The Paris Ossuary

The Paris Ossuary

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At the end of the 18th century rampant disease in the Les Halles neighborhood caused by the adjacent Cemetery of the Innocents led to the mass grave being entirely exhumed.  In 1785 it was decided that the bones were to be moved to the building stone quarry under the Montsouris plain in the south of Paris.  On April 7th, 1786, after being properly converted and readied, the quarries were consecrated and became the principal ossuary of Paris.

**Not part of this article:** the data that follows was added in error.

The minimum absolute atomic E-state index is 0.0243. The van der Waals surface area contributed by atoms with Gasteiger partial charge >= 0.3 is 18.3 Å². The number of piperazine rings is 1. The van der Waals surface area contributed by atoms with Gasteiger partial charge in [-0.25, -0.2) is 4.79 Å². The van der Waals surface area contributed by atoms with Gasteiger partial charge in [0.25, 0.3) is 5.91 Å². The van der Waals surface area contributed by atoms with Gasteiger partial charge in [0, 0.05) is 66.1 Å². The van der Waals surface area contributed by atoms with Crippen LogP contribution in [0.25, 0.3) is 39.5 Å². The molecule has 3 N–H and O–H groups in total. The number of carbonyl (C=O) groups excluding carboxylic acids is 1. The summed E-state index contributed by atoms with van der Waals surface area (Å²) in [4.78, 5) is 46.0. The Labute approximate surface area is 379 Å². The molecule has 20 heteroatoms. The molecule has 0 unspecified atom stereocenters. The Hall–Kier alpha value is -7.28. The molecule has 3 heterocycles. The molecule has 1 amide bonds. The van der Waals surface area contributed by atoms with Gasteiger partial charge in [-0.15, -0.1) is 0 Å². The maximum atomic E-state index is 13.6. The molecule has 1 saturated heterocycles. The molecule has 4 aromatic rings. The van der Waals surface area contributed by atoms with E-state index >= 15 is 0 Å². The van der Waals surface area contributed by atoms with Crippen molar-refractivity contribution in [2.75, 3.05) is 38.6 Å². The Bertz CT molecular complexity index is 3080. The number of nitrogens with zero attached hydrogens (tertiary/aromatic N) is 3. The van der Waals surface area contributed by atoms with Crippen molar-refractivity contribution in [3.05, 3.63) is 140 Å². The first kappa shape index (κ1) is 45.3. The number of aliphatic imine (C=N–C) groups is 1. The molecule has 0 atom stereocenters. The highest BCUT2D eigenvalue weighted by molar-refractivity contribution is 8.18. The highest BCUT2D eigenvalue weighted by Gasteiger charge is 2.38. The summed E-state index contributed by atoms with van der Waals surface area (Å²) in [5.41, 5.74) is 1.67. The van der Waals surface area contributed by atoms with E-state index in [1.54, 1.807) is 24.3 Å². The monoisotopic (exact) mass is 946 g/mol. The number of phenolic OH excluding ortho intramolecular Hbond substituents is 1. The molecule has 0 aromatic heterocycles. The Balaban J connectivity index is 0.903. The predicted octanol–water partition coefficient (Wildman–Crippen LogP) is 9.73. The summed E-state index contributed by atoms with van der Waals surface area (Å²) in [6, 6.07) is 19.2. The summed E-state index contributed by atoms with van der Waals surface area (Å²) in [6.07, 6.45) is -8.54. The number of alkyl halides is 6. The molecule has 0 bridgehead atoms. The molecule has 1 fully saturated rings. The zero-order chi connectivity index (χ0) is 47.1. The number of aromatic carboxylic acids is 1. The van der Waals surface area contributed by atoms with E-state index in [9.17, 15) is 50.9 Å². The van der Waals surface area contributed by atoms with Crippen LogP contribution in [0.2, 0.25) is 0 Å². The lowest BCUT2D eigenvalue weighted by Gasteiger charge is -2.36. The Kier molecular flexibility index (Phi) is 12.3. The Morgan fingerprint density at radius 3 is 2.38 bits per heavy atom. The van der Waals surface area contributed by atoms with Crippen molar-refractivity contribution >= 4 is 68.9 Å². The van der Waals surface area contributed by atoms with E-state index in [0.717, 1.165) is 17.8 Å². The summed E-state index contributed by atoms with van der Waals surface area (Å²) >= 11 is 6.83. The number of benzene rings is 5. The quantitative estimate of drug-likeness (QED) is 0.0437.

Until 1788, cartloads covered in black drapes, escorted by priests chanting the Office For The Dead, crossed Paris by night to deposit their remains.

Originally, the bones were simply dumped.  Louis-Etienne François Héricart de Thury, Engineer-in-Chief of Mines, had the bones rearranged artistically and made the galleries accessible to the public in 1810.  The result is what you see here:  thousands, perhaps millions, of skeletons, their constituent parts sorted and neatly stacked, the various collections marked to indicate which cemetery originally held the remains.